Forests on the radar
With freely available radar data from satellites, biodiversity in forests can be analysed very well. In Nature Communications, researchers report that biodiversity even of tiny insects can be reliably modeled from space.
The quantity and diversity of plants and animals, especially insects, is decreasing, also in Germany. For this reason, science would like to see opportunities to document the biodiversity of the planet as extensively and comprehensively as possible. In this way, it could be determined whether measures against the insect dieback are effective or not.
Satellite data are well suited for this purpose. "So far, however, they have hardly been used. Scientists were of the opinion that there were no freely available data that would provide sufficient results," says Professor Jörg Mueller from the Biocenter of Julius-Maximilians-Universität (JMU) Würzburg in Bavaria, Germany. This is not true. Radar data available free of charge can be used very well to monitor biodiversity from space.
This was reported by Mueller's colleague Dr. So-yeon Bae with an international team in Nature Communications. The South Korean landscape ecologist has shown in the research project DFG Biodiversity Exploratories that radar data from satellites are surprisingly well suited for describing the diversity of vertebrates, plants and fungi in forests, as well as the smallest insects and spiders. This is despite the fact that radar data are relatively coarse and despite the fact that forests with their highly dynamic and complex three-dimensional structure represent a particular challenge for monitoring biodiversity.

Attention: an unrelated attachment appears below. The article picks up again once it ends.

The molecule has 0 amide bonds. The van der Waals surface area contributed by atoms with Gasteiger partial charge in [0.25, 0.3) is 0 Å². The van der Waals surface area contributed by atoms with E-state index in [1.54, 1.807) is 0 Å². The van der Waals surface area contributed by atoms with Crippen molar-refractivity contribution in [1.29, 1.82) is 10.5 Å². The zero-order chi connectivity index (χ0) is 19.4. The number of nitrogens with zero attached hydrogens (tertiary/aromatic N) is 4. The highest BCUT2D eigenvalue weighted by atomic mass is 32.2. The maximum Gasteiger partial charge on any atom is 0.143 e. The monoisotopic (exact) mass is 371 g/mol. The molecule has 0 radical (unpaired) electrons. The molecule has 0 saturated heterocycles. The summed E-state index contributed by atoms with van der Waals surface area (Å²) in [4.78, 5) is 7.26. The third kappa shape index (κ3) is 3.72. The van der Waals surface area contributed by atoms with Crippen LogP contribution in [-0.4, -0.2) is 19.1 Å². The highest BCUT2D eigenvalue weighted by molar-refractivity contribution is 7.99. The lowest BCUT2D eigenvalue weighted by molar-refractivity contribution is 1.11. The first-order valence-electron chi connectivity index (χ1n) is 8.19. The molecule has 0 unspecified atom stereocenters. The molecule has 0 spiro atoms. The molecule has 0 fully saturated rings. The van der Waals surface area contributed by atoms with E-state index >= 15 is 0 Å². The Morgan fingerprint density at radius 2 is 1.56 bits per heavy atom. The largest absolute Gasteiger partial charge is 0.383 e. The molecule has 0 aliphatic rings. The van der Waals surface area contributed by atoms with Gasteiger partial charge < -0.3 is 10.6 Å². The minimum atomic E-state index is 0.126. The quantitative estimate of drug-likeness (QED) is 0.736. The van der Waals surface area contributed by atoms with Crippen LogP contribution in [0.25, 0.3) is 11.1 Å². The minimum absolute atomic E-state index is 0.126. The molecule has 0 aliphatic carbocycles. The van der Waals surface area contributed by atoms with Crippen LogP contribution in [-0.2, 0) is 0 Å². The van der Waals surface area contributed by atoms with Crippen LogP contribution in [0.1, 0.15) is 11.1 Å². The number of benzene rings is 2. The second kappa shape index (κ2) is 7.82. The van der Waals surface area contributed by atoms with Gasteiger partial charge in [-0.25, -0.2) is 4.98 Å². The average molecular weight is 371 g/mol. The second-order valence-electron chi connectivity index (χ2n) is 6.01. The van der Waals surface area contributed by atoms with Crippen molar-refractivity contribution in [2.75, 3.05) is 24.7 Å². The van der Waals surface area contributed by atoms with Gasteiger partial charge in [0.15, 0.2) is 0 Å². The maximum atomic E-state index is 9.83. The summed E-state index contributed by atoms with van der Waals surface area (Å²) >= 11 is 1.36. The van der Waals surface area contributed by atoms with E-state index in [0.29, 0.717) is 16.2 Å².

Twelve species groups analyzed in five forest areas
The JMU-led research team compared two methods. In five forest areas, whose biodiversity was very well known by by ground truths, twelve species groups were analyzed—on the one hand with high-resolution laser scanning data and on the other hand with coarser radar data.
The results were astounding: "The free radar data provide comparably good results and are sometimes even superior to the laser," says Dr. Bae. Her conclusion: "Remote sensing is ready to carry out biodiversity monitoring from space throughout Germany. Now only better, standardized biodiversity data have to be collected on the ground nationwide." This would require spatially distributed mapping of species diversity in all forest habitats in Germany.